"London must be a merrier place with UMEZ in it… the fog is lifting, the tea is boiling over into the streets. Love & Anarchy in the UK! You can blame it on UMEZ, an experimentally awesome Japanese noisepop group. We had this short album that is also available on tape sent to us for review recently, and I have to say… I’m in love with it! I listened to the first track probably two or three times. Speaking of…

… ‘Good Bye My Friend’ begins with some fuzzy guitar, some acoustic guitar and what sounds like it could be a simple 606 rhythm track. The guitars filter out and then back in, and the music starts picking up, sounding like a beautiful day, a day of wild energy spent on recreation. We hear some kind of crazy guitar solo stuff that begins with what might have been a scream-ish sort of thing. The vocals are all very pretty and dreamy, adding a feel that is almost like shoegaze, subdued and introspective, and it works very well with the more uptempo style of the music. Toward the end the drums start getting more intense, like someone is just slamming down on some toms.

‘Hello Pt1′ surprises the ears with blasts of sonic noise! Weird electro sounds are bonking around amidst the chaos. Then there’s a repeating low bass hit, followed by more audio harshness. This is really great! Screams are happening here. It’s like a soup of frequencies, most of them in the highs and mids. Very effective use of filtering and effects, panning especially in one section. I think a flock of menacing pigeons are attacking my head, and for some reason I’m enjoying myself.

The next track, ‘Z Fighters 2 With C6.1′, kicks off with a low synth sequence with amp distortion… some white-noise static modulation… the vocals seem to have a slight touch of tremolo and are really nice! It’s like listening to a lullaby run through a distortion pedal. The synth/violin lead is really cool, it sounds as if the key it’s in is meant to disorient the senses. This track has an uptempo throb to it that I find hypnotic as well. Suddenly, bell tones shriek their way into the mix, disrupting everything else, and then when the track gets back to where it was there’s a really beautiful arpeggiated synth that’s been added. The vocals shift for a bit, sounding like they’re coming from another place in space and with more reverb.

Then there’s a bouncing ball thing happening that gives way to screaming noise on ‘Hello pt2′. Laser resonance, harsh signal tones everywhere. A voice pans back and forth for a time, yelling in each of our ears. Several contraptions seem to be malfunctioning at once, throttling, exploding. The vocals emulate this… screaming and harsh.

Then, unfortunately, it ends… but it was a lot of fun to listen to."

Sunday, 3 February 2013

Umez and Kostoglotov now on sale - plus reviews

The Kostoglotov and Umez tapes are now for sale from the paypal buttons on the right, plus Kostoglotov's tapes 'Louis Althussar knows why my heart is asunder' has already received two favourable reviews from A Closer Listen and Soundblab, see below:

Louis might be aware of Kostoglotov’s malady but having died in 1990, the French philosopher isn’t really in a position to say. The music on this tape captures a mood of ineffable sadness though, so we are definitely aware that hearts are asunder, even if we’re not sure exactly why. Opening with the mournful arpeggio of an analogue synth, he gradually introduces layers of texture into the arrangement; a drone, a bassline, the clang of percussion, which reaches a swell of sound before swiftly dissolving. The second side unveils a puttery keyboard pattern that seems to be playing the rhythm, but not the tune of “The Gonk” from, before splitting amoeba-like into multiple synths which eventually coalesce into a beat and a swirling cloud of atmospheric texture. The tape takes us on some journey, for despite remaining fairly downbeat and introspective throughout, it’s an immensely pleasurable listening experience. If you love cassette releases, grab this now, to these ears it’s an early contender for tape of the year.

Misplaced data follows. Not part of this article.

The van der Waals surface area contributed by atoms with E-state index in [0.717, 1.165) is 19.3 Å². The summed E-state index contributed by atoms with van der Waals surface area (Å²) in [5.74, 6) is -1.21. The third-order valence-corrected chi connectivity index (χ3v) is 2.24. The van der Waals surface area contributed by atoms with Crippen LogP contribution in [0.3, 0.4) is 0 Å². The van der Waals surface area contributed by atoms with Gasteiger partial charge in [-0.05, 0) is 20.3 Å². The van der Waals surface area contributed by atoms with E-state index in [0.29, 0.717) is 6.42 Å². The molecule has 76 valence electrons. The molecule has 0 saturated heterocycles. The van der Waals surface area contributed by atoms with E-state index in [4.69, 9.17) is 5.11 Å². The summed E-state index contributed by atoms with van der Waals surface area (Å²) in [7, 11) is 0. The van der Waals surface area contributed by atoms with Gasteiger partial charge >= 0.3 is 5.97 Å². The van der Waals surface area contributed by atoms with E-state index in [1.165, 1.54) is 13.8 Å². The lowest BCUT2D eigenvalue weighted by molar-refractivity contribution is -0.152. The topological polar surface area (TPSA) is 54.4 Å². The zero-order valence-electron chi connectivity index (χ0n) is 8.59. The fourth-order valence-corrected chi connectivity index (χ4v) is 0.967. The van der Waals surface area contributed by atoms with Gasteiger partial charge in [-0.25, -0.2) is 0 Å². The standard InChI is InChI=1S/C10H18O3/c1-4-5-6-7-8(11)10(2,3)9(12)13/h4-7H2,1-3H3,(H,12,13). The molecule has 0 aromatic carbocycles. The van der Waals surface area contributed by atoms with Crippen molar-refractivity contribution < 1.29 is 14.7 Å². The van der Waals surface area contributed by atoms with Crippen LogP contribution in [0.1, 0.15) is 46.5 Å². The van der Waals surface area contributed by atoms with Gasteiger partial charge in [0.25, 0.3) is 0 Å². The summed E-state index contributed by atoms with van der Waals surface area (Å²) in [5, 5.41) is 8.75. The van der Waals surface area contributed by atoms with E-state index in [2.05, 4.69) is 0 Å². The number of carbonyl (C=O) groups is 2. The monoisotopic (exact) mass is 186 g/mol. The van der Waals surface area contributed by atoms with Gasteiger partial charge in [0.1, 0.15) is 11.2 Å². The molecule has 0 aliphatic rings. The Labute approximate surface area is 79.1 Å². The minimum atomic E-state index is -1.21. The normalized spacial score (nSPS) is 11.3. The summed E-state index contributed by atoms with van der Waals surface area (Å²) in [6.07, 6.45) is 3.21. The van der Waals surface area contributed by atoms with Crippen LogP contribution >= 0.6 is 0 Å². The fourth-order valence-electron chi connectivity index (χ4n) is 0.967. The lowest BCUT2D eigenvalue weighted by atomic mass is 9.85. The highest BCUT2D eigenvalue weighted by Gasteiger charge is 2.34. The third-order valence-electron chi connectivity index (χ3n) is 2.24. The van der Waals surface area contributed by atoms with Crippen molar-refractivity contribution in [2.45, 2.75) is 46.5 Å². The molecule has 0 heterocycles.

A Closer Listen

London-based knob-twiddler, Dalston clubnight maven and (full disclosure) Soundblab contributor Kostoglotov aka Daryl Worthington gained some exposure last year with a plethora of releases. He kicks off 2013 with this new one on Liminal Noise Tapes. Divided into two long pieces of music, each one split into three sections,Louis Althusser knows why my heart is asunder is, as its title suggests, inspired by the life of post-modern Marxist philosopher Louis Althusser, although I don't think you necessarily need to know that to enjoy the music. 

'Side A', then, begins with twinkling, utopian synths and warm washes, very much in the vein of Vangelis, and stays like this for a good few minutes before some unsettling rhythms emerge, leading to a new section where desolate pads underpin an echoing siren-sound. Kostoglotov expertly builds the music here, layering textures to maximise both an emotional depth and a sense of a wide, barren space. After the flat emptiness comes what sounds like a brief evocation of a busy city-scape, which in turn gives way to a longer final section of recurring chimes and burbling synths, recalling Cluster at their most pastoral. 

'Side B' continues this bucolic theme, beginning with airy, vapour trail synths chuntering along in a blue sky. Here, the music unwinds and builds slowly, again adding textures in the style of Tangerine Dream at their most 70s kosmische. Eventually, this falls away as the music moves into a sparser, stiller phase, with only minimal, clict thking beats to give a sense of movement. The following section, however, feels as though it begins almost arbitrarily, with no build-up. It's the one time Kostoglotov's production skills seem to fall short. That said, the music itself remains lovely, so it's not a huge deal. 

Overall, the music on 'Side B' is cinematic, widescreen, with a travelogue feel that recalls Dam Mantle. It feels like a sincere attempt to filter some 70s progressive influences through a modern lens and in this it succeeds.Louis Althusser knows why my heart is asunder could maybe do with a few more peaks and troughs throughout, but 'Side A' is a never less than interesting listen while 'Side B' is simply gorgeous. Definitely an artist worth keeping an eye on.


Wednesday, 30 January 2013

Diu Pii

For our forthcoming Umez and Kostoglotov releases Russian artist Diu Pii has created a series of pictures from which they picked their favourites to use as covers, there are some examples below, but more of her art can be seen here: Diu Pii Tumblr

Tuesday, 8 January 2013

A taster of what is to come.

We have three new releases coming up over the next month or so, here are some samples:

LN005 - UMEZ - Good Bye My Friend
C-20 Cassette

LN006 - Kostoglotov - Louis Althusser knows why my heart is asunder.
C20 Cassette

LN007 - NOW
C20 Cassette

LN008 -